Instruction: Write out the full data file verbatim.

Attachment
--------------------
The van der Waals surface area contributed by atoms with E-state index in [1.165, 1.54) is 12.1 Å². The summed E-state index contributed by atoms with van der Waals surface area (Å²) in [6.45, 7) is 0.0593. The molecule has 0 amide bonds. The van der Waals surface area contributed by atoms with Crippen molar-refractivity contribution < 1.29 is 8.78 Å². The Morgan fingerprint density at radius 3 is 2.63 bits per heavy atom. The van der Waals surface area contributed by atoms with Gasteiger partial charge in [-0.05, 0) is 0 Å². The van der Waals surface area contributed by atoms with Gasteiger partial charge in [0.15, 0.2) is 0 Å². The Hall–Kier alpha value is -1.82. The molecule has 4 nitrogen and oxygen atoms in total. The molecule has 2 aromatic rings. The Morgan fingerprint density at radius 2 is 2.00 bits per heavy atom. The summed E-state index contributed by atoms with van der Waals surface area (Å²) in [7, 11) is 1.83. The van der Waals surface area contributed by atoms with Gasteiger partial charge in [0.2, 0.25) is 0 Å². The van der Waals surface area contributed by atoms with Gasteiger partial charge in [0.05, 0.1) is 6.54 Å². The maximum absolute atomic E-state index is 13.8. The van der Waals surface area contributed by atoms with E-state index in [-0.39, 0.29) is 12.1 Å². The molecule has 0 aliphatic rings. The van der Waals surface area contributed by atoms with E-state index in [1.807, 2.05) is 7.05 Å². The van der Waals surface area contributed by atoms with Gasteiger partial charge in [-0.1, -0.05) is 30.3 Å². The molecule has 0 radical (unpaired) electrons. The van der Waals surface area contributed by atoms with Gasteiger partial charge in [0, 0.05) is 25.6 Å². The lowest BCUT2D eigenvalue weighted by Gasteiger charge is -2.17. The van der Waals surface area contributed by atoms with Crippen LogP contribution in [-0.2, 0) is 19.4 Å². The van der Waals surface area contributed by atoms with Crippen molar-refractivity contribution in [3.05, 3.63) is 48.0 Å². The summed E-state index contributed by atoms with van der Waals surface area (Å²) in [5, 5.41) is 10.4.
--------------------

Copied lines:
The van der Waals surface area contributed by atoms with E-state index in [1.165, 1.54) is 12.1 Å². The summed E-state index contributed by atoms with van der Waals surface area (Å²) in [6.45, 7) is 0.0593. The molecule has 0 amide bonds. The van der Waals surface area contributed by atoms with Crippen molar-refractivity contribution < 1.29 is 8.78 Å². The Morgan fingerprint density at radius 3 is 2.63 bits per heavy atom. The van der Waals surface area contributed by atoms with Gasteiger partial charge in [-0.05, 0) is 0 Å². The van der Waals surface area contributed by atoms with Gasteiger partial charge in [0.15, 0.2) is 0 Å². The Hall–Kier alpha value is -1.82. The molecule has 4 nitrogen and oxygen atoms in total. The molecule has 2 aromatic rings. The Morgan fingerprint density at radius 2 is 2.00 bits per heavy atom. The summed E-state index contributed by atoms with van der Waals surface area (Å²) in [7, 11) is 1.83. The van der Waals surface area contributed by atoms with Gasteiger partial charge in [0.2, 0.25) is 0 Å². The van der Waals surface area contributed by atoms with Gasteiger partial charge in [0.05, 0.1) is 6.54 Å². The maximum absolute atomic E-state index is 13.8. The van der Waals surface area contributed by atoms with E-state index in [-0.39, 0.29) is 12.1 Å². The molecule has 0 aliphatic rings. The van der Waals surface area contributed by atoms with E-state index in [1.807, 2.05) is 7.05 Å². The van der Waals surface area contributed by atoms with Gasteiger partial charge in [-0.1, -0.05) is 30.3 Å². The molecule has 0 radical (unpaired) electrons. The van der Waals surface area contributed by atoms with Gasteiger partial charge in [0, 0.05) is 25.6 Å². The lowest BCUT2D eigenvalue weighted by Gasteiger charge is -2.17. The van der Waals surface area contributed by atoms with Crippen LogP contribution in [-0.2, 0) is 19.4 Å². The van der Waals surface area contributed by atoms with Crippen molar-refractivity contribution in [3.05, 3.63) is 48.0 Å². The summed E-state index contributed by atoms with van der Waals surface area (Å²) in [5, 5.41) is 10.4.